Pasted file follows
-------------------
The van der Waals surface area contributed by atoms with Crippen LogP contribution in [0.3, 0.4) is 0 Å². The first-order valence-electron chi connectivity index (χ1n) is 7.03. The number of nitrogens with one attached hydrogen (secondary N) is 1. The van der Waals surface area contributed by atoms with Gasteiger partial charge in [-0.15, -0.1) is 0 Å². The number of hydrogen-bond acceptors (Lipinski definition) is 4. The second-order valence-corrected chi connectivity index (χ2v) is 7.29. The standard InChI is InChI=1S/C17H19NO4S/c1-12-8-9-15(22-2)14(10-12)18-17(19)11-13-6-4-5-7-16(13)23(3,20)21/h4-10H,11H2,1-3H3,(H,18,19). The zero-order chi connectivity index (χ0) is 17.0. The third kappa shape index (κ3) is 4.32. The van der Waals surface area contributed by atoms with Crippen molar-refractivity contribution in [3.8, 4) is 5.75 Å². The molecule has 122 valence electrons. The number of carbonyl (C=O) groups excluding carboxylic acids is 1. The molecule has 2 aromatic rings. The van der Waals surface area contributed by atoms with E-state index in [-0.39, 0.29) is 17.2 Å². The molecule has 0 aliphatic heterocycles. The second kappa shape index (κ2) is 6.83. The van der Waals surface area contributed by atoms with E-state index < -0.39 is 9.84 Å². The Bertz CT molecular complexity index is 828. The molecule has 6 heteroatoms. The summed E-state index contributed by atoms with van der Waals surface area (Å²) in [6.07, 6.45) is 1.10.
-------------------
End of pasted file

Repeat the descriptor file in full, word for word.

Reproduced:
The van der Waals surface area contributed by atoms with Crippen LogP contribution in [0.3, 0.4) is 0 Å². The first-order valence-electron chi connectivity index (χ1n) is 7.03. The number of nitrogens with one attached hydrogen (secondary N) is 1. The van der Waals surface area contributed by atoms with Gasteiger partial charge in [-0.15, -0.1) is 0 Å². The number of hydrogen-bond acceptors (Lipinski definition) is 4. The second-order valence-corrected chi connectivity index (χ2v) is 7.29. The standard InChI is InChI=1S/C17H19NO4S/c1-12-8-9-15(22-2)14(10-12)18-17(19)11-13-6-4-5-7-16(13)23(3,20)21/h4-10H,11H2,1-3H3,(H,18,19). The zero-order chi connectivity index (χ0) is 17.0. The third kappa shape index (κ3) is 4.32. The van der Waals surface area contributed by atoms with Crippen molar-refractivity contribution in [3.8, 4) is 5.75 Å². The molecule has 122 valence electrons. The number of carbonyl (C=O) groups excluding carboxylic acids is 1. The molecule has 2 aromatic rings. The van der Waals surface area contributed by atoms with E-state index in [-0.39, 0.29) is 17.2 Å². The molecule has 0 aliphatic heterocycles. The second kappa shape index (κ2) is 6.83. The van der Waals surface area contributed by atoms with E-state index < -0.39 is 9.84 Å². The Bertz CT molecular complexity index is 828. The molecule has 6 heteroatoms. The summed E-state index contributed by atoms with van der Waals surface area (Å²) in [6.07, 6.45) is 1.10.